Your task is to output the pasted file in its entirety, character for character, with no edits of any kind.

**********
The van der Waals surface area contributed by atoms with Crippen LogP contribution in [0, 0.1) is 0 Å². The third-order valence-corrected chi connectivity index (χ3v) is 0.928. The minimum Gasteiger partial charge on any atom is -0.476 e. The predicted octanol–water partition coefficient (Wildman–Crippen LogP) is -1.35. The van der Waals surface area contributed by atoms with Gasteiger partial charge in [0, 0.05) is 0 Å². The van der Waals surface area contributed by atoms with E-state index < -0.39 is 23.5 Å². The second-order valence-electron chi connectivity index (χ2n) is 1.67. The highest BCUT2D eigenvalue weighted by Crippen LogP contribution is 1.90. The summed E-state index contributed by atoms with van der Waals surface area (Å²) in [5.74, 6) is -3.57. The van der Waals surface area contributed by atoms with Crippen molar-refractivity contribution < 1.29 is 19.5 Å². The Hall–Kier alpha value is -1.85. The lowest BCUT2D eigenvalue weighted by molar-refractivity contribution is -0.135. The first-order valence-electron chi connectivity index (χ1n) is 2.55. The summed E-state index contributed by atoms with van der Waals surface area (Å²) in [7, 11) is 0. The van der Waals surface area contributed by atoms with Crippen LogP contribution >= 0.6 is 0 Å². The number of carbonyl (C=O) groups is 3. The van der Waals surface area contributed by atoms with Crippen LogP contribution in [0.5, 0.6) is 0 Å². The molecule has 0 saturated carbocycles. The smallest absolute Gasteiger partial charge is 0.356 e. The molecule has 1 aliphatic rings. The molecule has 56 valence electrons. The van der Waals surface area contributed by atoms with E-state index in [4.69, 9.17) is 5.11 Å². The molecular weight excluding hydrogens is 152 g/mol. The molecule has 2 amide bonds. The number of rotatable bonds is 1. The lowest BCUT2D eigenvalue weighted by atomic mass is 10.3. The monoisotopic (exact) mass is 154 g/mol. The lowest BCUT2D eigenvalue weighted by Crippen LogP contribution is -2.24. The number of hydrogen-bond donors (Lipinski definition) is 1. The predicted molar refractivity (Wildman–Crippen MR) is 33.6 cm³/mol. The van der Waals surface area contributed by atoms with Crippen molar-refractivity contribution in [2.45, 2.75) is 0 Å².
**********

The van der Waals surface area contributed by atoms with Crippen LogP contribution in [0, 0.1) is 0 Å². The third-order valence-corrected chi connectivity index (χ3v) is 0.928. The minimum Gasteiger partial charge on any atom is -0.476 e. The predicted octanol–water partition coefficient (Wildman–Crippen LogP) is -1.35. The van der Waals surface area contributed by atoms with Gasteiger partial charge in [0, 0.05) is 0 Å². The van der Waals surface area contributed by atoms with E-state index < -0.39 is 23.5 Å². The second-order valence-electron chi connectivity index (χ2n) is 1.67. The highest BCUT2D eigenvalue weighted by Crippen LogP contribution is 1.90. The summed E-state index contributed by atoms with van der Waals surface area (Å²) in [5.74, 6) is -3.57. The van der Waals surface area contributed by atoms with Crippen molar-refractivity contribution < 1.29 is 19.5 Å². The Hall–Kier alpha value is -1.85. The lowest BCUT2D eigenvalue weighted by molar-refractivity contribution is -0.135. The first-order valence-electron chi connectivity index (χ1n) is 2.55. The summed E-state index contributed by atoms with van der Waals surface area (Å²) in [7, 11) is 0. The van der Waals surface area contributed by atoms with Crippen LogP contribution >= 0.6 is 0 Å². The number of carbonyl (C=O) groups is 3. The van der Waals surface area contributed by atoms with Crippen LogP contribution in [0.5, 0.6) is 0 Å². The molecule has 0 saturated carbocycles. The smallest absolute Gasteiger partial charge is 0.356 e. The molecule has 1 aliphatic rings. The molecule has 56 valence electrons. The van der Waals surface area contributed by atoms with E-state index in [4.69, 9.17) is 5.11 Å². The molecular weight excluding hydrogens is 152 g/mol. The molecule has 2 amide bonds. The number of rotatable bonds is 1. The lowest BCUT2D eigenvalue weighted by atomic mass is 10.3. The monoisotopic (exact) mass is 154 g/mol. The lowest BCUT2D eigenvalue weighted by Crippen LogP contribution is -2.24. The number of hydrogen-bond donors (Lipinski definition) is 1. The predicted molar refractivity (Wildman–Crippen MR) is 33.6 cm³/mol. The van der Waals surface area contributed by atoms with Crippen molar-refractivity contribution in [2.45, 2.75) is 0 Å².